General Question

RedDeerGuy1's avatar

Who decided that most television shows should be 30 minutes or a hour?

Asked by RedDeerGuy1 (17144points) 2 weeks ago

Is it some executive in the 30’s? What is his/her name? What was the thinking behind it?

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9 Answers

Jeruba's avatar

Well, I can’t recite the history for you, but I can tell you what I remember.

The old radio shows, such as The Lone Ranger and Sgt. Preston of the Yukon, were half-hour shows. I’m guessing that the basic 30-minute format (minus commercial time) was simply carried over to TV.

Also people wanted to remember the times of their favorite shows and tune in regularly. Start times on the hour and half hour were no doubt easiest to schedule and anticipate.

I would also guess that it was easier, especially early on, to find sponsors for the shorter shows. It was pretty hard to say exactly what they were getting for their money, other than that if they advertised, they sold more than if they didn’t.

When I was a youngster, there were very few hour-long programs other than music and variety shows. Disneyland was exceptional. Most story-based programs were half an hour. I also sort of remember one or two programs that ran for 15 minutes. They usually ran back to back in half-hour slots.

It was pretty exciting when some longer scripted shows such as Bonanza started to come along.

The way I remember it, dramas migrated to a one-hour format over the mid-century decades, while comedies tended to stay at a half hour.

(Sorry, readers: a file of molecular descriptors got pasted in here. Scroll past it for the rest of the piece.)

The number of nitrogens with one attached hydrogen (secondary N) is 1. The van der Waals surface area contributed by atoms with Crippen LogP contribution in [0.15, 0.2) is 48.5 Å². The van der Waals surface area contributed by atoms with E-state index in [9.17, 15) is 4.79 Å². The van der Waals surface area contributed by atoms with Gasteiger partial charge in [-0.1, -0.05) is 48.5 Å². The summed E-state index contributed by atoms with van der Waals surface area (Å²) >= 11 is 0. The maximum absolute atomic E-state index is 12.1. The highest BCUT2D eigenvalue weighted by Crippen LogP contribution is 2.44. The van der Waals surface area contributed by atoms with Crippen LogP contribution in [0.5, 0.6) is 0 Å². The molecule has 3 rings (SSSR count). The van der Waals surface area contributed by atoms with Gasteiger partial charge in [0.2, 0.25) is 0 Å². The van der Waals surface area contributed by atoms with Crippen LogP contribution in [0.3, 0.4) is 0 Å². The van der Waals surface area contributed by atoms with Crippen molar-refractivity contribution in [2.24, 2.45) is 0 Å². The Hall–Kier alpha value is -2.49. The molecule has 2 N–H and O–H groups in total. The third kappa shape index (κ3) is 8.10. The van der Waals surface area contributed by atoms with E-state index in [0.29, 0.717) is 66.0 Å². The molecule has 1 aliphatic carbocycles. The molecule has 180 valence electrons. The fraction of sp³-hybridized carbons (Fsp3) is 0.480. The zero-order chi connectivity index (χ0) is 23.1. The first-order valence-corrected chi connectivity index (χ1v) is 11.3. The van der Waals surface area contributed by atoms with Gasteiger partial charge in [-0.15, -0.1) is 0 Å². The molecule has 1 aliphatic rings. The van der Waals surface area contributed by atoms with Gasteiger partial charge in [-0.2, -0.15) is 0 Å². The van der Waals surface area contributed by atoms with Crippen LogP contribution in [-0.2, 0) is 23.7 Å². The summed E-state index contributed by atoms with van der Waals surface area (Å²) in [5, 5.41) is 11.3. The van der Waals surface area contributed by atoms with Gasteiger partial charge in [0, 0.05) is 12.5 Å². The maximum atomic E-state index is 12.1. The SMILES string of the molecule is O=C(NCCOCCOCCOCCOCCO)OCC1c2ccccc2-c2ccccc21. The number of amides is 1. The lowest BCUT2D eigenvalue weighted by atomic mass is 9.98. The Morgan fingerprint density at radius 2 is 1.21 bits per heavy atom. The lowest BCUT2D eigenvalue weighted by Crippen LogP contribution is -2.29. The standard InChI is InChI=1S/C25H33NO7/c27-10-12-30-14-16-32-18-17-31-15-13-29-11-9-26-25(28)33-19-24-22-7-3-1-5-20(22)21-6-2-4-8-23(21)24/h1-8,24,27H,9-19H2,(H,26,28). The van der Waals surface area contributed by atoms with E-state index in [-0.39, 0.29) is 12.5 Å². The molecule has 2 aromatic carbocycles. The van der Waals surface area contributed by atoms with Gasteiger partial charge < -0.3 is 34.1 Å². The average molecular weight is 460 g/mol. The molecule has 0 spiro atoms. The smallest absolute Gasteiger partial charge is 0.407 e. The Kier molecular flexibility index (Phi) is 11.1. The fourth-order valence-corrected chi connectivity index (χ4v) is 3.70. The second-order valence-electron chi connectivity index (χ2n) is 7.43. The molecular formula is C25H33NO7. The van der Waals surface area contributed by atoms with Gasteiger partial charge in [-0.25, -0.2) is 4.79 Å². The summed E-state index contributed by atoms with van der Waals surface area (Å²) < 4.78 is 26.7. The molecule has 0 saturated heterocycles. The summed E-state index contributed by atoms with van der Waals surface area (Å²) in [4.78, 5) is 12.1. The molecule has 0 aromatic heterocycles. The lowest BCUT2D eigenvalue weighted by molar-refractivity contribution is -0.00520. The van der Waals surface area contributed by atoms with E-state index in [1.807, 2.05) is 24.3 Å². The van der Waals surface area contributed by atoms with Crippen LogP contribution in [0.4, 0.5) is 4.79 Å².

No doubt it was money that really decided the matter: what will sell to sponsors, what will sell to audiences, what will sell to networks.

elbanditoroso's avatar

Advertisers. And a half hour show is only about 24 minutes of content.

Darth_Algar's avatar

0:30 – 1:00 is easy to block out for programming. Simple as that really.

LostInParadise's avatar

Isn’t there a tendency to schedule everything in half hour increments? Imagine a notice saying that a lecture will be given from 2:17 to 3:23?

elbanditoroso's avatar

@LostInParadise when I was a kid, one of the channels in Ohio where I lived scheduled all their programming at :05 past the hour. The news was at 6:05, the movies started at 8:05, and so on and so forth.

I think their theory was that they could hook you into their channel and you would never leave.

Of course, this was in the days when we had only three channels and there was no such thing as cable or remote control.

kritiper's avatar

God so decided. It is why the television is called “The Eye of God.”

mazingerz88's avatar

The mood and shifting preferences of the viewers which either accept or reject the shows’ format which includes its running time.

Tropical_Willie's avatar

Actual hour blocks were a requirement by the FCC. Stations both radio and TV had to give their call sign, location and frequency /channel numbers. FCC regs for ” top of the hour station identification !”

“Stations must air identification announcements when they sign on and off for the day. They also must broadcast these announcements every hour, as close to the start of the hour as possible, at a natural programming break. TV stations make these announcements on-screen or by voice only. Official station identification includes the station’s call letters, followed by the community specified in its license as the station’s location. Between the call letters and its community, the station may insert the name of the licensee, the station’s channel number, and/or its frequency.”

kruger_d's avatar

Because no one’s going to remember to tune in at 7:42.

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